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Evaluating Teachers with Student Performance
Transcript of Evaluating Teachers with Student Performance
University of New England
EDU-703 School Reform
Dr. William Smith Meyers, Christopher
Sawyer, Marc The American educational system has been in a state of constant reform for over 30 years. As the United States continues to rank far behind other industrialized nations in academics, no one is sure why one of the most prosperous nations in the history of the world cannot adequately teach its youth. by In 2001, the United States Congress reauthorized the Elementary and Secondary Education Act of 1965. Color coding by Jameson Parker Teacher Evaluations based on Student Progress Much of the teacher evaluation changes that have taken place over the recent years since the origination of No Child Left Behind legislation have been fueled by initiatives set forth by the National Governors Association (NGA) (Hazi & Arredondo Rucinski, 2009). These policies include a strong focus on the use of student test scores to drive teacher evaluation in place of methods that involve the collaboration of faculty and administration to improve their scores. The following states use student progress and gains on teacher evaluation Florida is a prime example of how NCLB has led to student test scores being tied to teacher evaluation and compensation.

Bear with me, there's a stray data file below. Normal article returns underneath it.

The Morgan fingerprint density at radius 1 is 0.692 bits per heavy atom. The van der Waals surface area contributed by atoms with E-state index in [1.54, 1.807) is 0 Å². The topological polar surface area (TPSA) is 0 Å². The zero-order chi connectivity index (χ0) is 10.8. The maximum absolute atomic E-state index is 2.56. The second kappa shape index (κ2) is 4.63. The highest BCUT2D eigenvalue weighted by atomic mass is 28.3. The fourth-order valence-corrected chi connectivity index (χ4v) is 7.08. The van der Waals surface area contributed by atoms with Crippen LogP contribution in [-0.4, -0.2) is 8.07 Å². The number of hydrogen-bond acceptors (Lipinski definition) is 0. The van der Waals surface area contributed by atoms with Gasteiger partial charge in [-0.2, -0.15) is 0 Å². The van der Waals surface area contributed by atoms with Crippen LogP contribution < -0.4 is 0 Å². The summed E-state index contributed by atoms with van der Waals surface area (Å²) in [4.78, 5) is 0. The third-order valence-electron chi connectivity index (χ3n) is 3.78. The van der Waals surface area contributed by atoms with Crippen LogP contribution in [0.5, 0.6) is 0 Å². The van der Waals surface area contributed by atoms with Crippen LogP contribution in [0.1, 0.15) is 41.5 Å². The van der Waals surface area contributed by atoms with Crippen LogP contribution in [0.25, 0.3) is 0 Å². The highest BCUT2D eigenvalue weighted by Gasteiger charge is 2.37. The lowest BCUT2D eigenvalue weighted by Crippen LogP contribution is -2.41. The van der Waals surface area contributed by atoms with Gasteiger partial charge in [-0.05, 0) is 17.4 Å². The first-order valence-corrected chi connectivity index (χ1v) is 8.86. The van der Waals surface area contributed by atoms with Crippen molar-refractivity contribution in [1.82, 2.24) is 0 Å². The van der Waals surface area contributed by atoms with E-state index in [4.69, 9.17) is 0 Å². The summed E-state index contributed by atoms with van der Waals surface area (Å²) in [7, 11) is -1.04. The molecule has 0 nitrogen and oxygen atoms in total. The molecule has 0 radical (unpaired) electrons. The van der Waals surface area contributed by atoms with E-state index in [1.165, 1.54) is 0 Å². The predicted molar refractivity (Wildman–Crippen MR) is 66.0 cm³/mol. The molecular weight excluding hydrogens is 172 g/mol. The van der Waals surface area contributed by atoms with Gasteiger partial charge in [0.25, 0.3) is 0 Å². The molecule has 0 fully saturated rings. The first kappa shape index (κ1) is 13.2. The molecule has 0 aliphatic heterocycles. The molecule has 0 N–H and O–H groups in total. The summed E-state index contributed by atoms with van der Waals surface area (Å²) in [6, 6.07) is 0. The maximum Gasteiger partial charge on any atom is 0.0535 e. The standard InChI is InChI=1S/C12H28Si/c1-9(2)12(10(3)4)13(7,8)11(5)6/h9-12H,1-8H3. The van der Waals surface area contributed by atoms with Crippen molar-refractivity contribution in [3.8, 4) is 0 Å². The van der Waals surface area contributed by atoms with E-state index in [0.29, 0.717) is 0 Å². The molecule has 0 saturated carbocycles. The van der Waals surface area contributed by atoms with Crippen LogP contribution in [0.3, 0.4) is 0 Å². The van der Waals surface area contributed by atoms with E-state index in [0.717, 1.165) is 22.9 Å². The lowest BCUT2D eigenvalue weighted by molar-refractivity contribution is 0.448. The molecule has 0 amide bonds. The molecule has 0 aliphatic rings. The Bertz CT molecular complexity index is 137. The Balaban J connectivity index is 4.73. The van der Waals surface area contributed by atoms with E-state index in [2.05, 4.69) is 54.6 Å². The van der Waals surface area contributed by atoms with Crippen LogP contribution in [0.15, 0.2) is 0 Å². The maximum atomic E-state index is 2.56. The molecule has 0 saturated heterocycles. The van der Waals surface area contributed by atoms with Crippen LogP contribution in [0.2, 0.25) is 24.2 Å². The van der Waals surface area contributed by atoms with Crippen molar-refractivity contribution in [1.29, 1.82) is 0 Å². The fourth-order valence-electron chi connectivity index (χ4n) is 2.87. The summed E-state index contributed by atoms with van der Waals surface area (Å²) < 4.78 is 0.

E-Comp or “Effectiveness Compensation”
Tried to remove Principal input on teacher evaluation
Tried to link annual bonuses of teachers to student progress
Merit Award Program
Only 7 of 67 counties implemented the strategy
Award teacher’s bonuses based on Florida Comprehensive Assessment Test (FCAT) results
(Hazi & Arredondo Rucinski, 2009) Where it is already happening According to Hazi & Rucinski, 2009 Positive Impacts of Student Test Scores and Teacher Evaluations The No Child Left Behind initiative encourages states to develop approaches for evaluating teachers that incorporate student-achievement results through a data based approach. The American Federation of Teachers’ president, Randi Weingarten, has publicly endorsed including student achievement results along with other measures to evaluate teacher success (Fuhrman, 2010). Negative Impacts of Student Test Scores and Teacher Evaluations No Child Left Behind expects all students to be at a level of proficient, yet many districts across the US are not meeting this requirement and schools are being labeled
“in need of improvement” (NEA - Background)
If we want teacher evaluation (and salary) to be based on student performance, it is logical to think that it... Could discourage teachers from wanting to work in schools with the neediest students "Although both types of evaluation aim to measure teacher performance, the formative evaluation identifies ways to improve performance and the summative evaluation determines whether the performance has improved sufficiently such that the teacher can be rewarded. While each type is valuable, neither type can lead to reform on its own.” . Ostovar (2010) "There is no perfect way to evaluate teachers. Test scores are unreliable; so are principal observations, or peer evaluations, or analysis of videotapes, and so on. The only way to evaluate teachers fairly is to gather information from a variety of imperfect sources, each of which may contribute some information .” (Strauss, 2010) Practical (standardized-test results arrive months after teachers are evaluated each spring)